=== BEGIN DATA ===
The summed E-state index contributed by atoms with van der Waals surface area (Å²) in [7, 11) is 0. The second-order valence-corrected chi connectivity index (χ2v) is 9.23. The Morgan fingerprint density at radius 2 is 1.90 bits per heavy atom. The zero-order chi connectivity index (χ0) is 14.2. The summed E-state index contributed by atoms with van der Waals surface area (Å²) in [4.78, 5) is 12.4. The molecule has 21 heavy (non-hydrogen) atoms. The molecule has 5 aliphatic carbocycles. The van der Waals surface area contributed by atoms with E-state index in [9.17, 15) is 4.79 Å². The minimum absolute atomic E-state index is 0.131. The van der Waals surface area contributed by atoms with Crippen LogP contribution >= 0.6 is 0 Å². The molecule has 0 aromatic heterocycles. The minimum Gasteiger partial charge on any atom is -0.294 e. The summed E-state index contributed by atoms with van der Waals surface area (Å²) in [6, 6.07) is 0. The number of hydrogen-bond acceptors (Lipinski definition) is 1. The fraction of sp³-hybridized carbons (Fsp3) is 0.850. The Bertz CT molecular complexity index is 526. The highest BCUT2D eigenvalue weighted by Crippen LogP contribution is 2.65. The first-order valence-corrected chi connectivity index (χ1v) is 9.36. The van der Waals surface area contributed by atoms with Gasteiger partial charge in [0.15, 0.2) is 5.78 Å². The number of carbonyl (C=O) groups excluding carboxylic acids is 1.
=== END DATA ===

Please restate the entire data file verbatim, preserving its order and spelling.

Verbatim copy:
The summed E-state index contributed by atoms with van der Waals surface area (Å²) in [7, 11) is 0. The second-order valence-corrected chi connectivity index (χ2v) is 9.23. The Morgan fingerprint density at radius 2 is 1.90 bits per heavy atom. The zero-order chi connectivity index (χ0) is 14.2. The summed E-state index contributed by atoms with van der Waals surface area (Å²) in [4.78, 5) is 12.4. The molecule has 21 heavy (non-hydrogen) atoms. The molecule has 5 aliphatic carbocycles. The van der Waals surface area contributed by atoms with E-state index in [9.17, 15) is 4.79 Å². The minimum absolute atomic E-state index is 0.131. The van der Waals surface area contributed by atoms with Crippen LogP contribution >= 0.6 is 0 Å². The molecule has 0 aromatic heterocycles. The minimum Gasteiger partial charge on any atom is -0.294 e. The summed E-state index contributed by atoms with van der Waals surface area (Å²) in [6, 6.07) is 0. The number of hydrogen-bond acceptors (Lipinski definition) is 1. The fraction of sp³-hybridized carbons (Fsp3) is 0.850. The Bertz CT molecular complexity index is 526. The highest BCUT2D eigenvalue weighted by Crippen LogP contribution is 2.65. The first-order valence-corrected chi connectivity index (χ1v) is 9.36. The van der Waals surface area contributed by atoms with Gasteiger partial charge in [0.15, 0.2) is 5.78 Å². The number of carbonyl (C=O) groups excluding carboxylic acids is 1.